orient vs. orientate

Discuss word origins and meanings.

orient vs. orientate

Post by Archived Topic » Sat Nov 13, 2004 9:10 pm

Oriented and orientated are evidently synonymous, but I can't stand it! Can anyone give me some ammunition for my claim that "orientated" came to be accepted only after sufficient misuse? Or at least that "orientated" is a poor substitute for "oriented"?

Keith Allen, Los Angeles
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From the Maven's Word for the Day:

Q: I'm confused about "orient" and "orientate" and "orientation." If I give an orientation, am I orientating or orienting?

A: You are doing either, for orient and orientate have the same meaning in non-technical senses.

These two verbs, drawn from the same base (French orienter 'to place facing the east', originally used of the placement of churches) have developed the same extended sense 'to familiarize with or adjust to new surroundings or circumstances'. The shorter form arose in the eighteenth century, the longer in the nineteenth. Orientate is sometimes criticized, but it is fully standard and has been used by a variety of major authors, including W.H. Auden, Margret Mead, Tennessee Williams, and Aldous Huxley. It is probably more common in England, while orient seems to be the preferred form in the United States.

Robert Burchfield, for many years the Chief Editor of the Oxford English Dictionary, has written that "I have decided to use the shorter form myself in all contexts, but the saving is not great. And one can have no fundamental quarrel with anyone who decides to use the longer of the two words."
Reply from Leif Thorvaldson (Eatonville - U.S.A.)

Leif: Thanks so much for your response. This is the first definitive answer I have received on the subject, despite having asked around for about 15 years.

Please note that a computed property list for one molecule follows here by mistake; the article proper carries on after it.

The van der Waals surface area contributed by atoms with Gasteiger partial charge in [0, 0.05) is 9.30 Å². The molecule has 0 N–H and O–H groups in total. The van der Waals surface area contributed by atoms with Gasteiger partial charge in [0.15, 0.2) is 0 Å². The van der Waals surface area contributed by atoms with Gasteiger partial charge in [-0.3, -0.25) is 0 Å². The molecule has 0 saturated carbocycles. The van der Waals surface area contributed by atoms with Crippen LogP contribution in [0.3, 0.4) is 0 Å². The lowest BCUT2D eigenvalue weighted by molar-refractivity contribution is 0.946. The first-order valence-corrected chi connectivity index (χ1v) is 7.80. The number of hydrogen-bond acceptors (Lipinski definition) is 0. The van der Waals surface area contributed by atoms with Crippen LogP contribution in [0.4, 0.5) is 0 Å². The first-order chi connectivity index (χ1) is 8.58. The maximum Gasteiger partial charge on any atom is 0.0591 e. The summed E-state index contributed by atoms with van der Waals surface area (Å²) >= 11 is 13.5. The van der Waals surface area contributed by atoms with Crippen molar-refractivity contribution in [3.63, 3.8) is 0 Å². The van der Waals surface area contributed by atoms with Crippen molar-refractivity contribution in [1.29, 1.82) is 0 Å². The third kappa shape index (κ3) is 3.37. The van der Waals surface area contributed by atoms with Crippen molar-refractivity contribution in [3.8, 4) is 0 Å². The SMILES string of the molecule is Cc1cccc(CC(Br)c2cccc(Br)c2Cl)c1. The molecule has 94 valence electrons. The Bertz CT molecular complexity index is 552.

Previously, the closest I came was someone's opionion that both terms originated in aviation during the first world war.

"Orientated" simply sounds wrong to me. I was never able to convince my friend in South Africa, who prefers "orientated." We have not discussed the issue for years, but I will send him your response.

Keith Allen, Los Angeles
Reply from ( - )

I find myself disposed to using oriented when talking about a person getting their own bearings and orientated when being guided in the process by someone else, however this may just be a personal linguistic quirk.
Reply from Sabine Harmann (Elkhorn, WI - U.S.A.)


In today’s eulogies for Ronald Reagan, I heard Margaret Thatcher use the verb ‘orientate,’ which set me aback, since I have only heard it used a few times in my life and then had thought that it was a mispronunciation of ‘orient,’ used by people who didn’t know any better. Using our Wordwizard search function, however, I did find a good deal of discussion on this topic and learned that ‘orientate’ is or was the preferred usage in Britain. None of the discussions I found, however, went as deeply into the topic as I would have liked, so, at the risk of being a bit repetitious, here’s my take on the subject. For those lovers of the English language who prefer less of its use (<:), search on ‘orient’ for the abridged versions.